It’s very important that a baby’s diet is focused on nutrient density from the start. Babies have increased growth and metabolism during their first few years, making their specific nutrient needs higher relative to body weight than children or adults. Organic meats, seafood, healthy fat sources and vegetables all yield some amazing nutrition. And because of the specific developmental processes children are going through, a few nutrients become particularly critical during this time, including the following.
IMPORTANT NUTRIENTS FOR GROWTH AND DEVELOPMENT
VITAMIN A
promotes healthy vision, immunity and gene expression. The best sources of vitamin in the form of retinol are liver, eggs and full-fat dairy products and the best sources of vitamin A precursors are sweet potatoes, leafy green vegetables, squash, carrots and many other orange and green fruits and vegetables.
VITAMIN B12
helps to process metabolism and is important for neurological health (including playing a role in myelination from early fetal development all the way through early adulthood). The best sources of vitamin B12 are animal products like meat, fish, shellfish, poultry and eggs.
VITAMIN C
plays a role in synthesizing collagen and neurotransmitters during childhood. It’s also critical for proper immune function. The best sources of vitamin C are citrus fruits, melons, berries, kiwis, papaya, mango and pineapple.
VITAMIN D
supports children’s growing bones and teeth through its role in facilitating calcium metabolism. The best sources of naturally occurring Vitamin D (apart from what the body produces during sun exposure) are fatty fish, liver, eggs and full-fat dairy.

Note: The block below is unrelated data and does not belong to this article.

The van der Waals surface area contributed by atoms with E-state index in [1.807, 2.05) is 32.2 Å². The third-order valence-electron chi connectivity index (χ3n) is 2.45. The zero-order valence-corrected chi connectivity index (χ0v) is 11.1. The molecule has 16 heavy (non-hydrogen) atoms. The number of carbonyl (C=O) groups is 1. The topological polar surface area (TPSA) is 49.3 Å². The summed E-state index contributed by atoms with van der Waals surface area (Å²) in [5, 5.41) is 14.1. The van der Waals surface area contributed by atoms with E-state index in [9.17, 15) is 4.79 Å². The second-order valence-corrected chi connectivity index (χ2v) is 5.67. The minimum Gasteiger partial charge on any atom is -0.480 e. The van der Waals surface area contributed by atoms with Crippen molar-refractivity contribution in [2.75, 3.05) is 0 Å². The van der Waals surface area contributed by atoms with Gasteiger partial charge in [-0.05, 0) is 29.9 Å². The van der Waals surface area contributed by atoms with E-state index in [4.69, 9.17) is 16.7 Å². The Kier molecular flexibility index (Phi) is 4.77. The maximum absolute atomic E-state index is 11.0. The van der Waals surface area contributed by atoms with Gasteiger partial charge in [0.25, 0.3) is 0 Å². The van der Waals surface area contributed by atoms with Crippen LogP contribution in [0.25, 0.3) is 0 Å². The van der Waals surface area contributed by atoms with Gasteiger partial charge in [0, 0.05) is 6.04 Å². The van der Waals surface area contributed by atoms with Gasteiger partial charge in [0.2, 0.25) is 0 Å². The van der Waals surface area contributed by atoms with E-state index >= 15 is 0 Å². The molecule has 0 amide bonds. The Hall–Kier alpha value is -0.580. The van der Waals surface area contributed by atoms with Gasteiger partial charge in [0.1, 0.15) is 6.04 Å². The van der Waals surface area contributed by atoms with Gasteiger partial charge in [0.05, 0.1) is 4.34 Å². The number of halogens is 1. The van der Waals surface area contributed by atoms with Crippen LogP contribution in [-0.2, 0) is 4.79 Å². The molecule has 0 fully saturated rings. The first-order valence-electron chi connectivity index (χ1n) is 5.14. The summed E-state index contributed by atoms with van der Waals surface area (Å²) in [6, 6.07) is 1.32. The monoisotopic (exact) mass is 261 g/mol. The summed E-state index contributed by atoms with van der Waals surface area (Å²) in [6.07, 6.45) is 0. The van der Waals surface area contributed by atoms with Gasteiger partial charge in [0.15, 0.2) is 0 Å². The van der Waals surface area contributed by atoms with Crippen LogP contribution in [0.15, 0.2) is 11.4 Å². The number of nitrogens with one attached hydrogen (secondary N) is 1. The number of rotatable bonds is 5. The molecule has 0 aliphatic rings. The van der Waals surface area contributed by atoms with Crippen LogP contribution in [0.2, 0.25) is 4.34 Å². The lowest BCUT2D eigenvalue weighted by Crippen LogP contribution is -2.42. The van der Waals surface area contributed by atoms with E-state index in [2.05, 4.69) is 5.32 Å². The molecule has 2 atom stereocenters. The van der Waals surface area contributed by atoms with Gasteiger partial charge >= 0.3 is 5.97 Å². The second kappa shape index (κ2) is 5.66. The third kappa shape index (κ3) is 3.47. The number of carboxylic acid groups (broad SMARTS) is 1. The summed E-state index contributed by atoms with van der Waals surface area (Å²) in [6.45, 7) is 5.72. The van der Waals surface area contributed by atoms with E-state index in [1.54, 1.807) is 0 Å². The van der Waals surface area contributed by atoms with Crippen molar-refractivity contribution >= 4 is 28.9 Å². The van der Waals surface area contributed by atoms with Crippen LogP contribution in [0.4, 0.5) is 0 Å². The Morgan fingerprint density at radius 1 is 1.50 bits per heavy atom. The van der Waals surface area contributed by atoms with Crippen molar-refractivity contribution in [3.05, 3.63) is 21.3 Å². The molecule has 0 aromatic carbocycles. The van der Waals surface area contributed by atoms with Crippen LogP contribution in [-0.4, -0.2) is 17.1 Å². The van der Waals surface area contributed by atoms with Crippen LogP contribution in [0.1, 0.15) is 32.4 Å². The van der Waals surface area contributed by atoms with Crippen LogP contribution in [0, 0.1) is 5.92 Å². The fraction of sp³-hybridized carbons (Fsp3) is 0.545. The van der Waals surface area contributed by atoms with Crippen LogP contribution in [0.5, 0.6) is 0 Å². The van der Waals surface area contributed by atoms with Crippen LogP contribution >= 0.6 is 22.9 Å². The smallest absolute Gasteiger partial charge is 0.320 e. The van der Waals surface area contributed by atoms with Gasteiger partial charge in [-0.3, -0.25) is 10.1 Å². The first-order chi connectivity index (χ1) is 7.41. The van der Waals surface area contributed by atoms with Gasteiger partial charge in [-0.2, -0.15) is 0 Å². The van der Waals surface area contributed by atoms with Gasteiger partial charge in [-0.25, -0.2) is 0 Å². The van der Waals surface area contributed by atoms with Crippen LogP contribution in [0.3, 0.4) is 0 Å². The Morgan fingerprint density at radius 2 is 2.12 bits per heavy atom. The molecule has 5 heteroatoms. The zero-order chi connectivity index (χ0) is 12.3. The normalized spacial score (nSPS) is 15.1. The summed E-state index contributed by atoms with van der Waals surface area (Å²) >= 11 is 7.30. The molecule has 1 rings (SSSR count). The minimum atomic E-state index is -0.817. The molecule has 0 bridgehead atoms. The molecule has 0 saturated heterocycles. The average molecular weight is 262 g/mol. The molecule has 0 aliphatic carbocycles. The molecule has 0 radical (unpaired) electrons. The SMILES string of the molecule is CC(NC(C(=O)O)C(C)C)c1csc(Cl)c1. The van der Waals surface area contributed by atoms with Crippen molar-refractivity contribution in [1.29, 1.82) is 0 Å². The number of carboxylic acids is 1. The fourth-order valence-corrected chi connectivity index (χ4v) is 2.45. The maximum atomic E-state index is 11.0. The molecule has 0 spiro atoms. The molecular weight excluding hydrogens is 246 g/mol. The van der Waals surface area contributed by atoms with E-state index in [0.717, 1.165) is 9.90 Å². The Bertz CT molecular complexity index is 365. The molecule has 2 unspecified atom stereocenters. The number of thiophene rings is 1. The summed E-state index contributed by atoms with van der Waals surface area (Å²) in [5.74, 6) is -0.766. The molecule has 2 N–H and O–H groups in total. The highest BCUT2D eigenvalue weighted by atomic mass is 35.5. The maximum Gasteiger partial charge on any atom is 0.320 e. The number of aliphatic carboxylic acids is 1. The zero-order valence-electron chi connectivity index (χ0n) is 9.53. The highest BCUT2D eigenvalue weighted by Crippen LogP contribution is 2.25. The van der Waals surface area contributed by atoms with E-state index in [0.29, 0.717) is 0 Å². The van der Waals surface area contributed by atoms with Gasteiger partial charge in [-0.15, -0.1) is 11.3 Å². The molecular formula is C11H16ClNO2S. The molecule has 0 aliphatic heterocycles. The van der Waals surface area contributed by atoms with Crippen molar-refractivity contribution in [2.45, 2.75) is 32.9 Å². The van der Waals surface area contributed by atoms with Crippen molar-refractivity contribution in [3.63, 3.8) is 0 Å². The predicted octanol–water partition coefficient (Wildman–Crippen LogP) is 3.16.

CALCIUM
builds bones and teeth. An adequate intake during childhood and adolescence is necessary in order for children to attain strong peak bone mass and reduce their risk of osteoporosis later in life.
IODINE
promotes brain development in infancy. The body uses iodine to synthesize thyroid hormones, which in turn helps control a number of processes in the body such as growth, metabolism and development. The best sources of naturally occurring iodine are unrefined sea salt, sea vegetables, fish, eggs and dairy products.
ZINC
plays a role in growth, development, neurological function, immune function and cell metabolism. Zinc deficiency can impair children’s physical growth and increase their susceptibility to infection, so adequate intake is important for preventing “failure to thrive.” The best sources of zinc are organic meats, shellfish, crustaceans, nuts and seeds.
OMEGA-3 FATS
(specifically DHA and EPA) build cell membranes and promote healthy brain development, vision, gene expression and nervous system function. The best meat sources are fatty fish such as salmon, mackerel, tuna and sardines, but they can also be found in avocado and olive oils.
NUTRIENT DENSITY
It’s very important that a baby’s diet is focused on nutrient density from the start. Babies have increased growth and metabolism during their first few years, making their specific nutrient needs higher relative to body weight than children or adults. Organic meats, seafood, healthy fat sources and vegetables all yield some amazing nutrition. And because of the specific developmental processes children are going through, a few nutrients become particularly critical during this time, including the following.
IMPORTANT NUTRIENTS FOR GROWTH AND DEVELOPMENT
VITAMIN A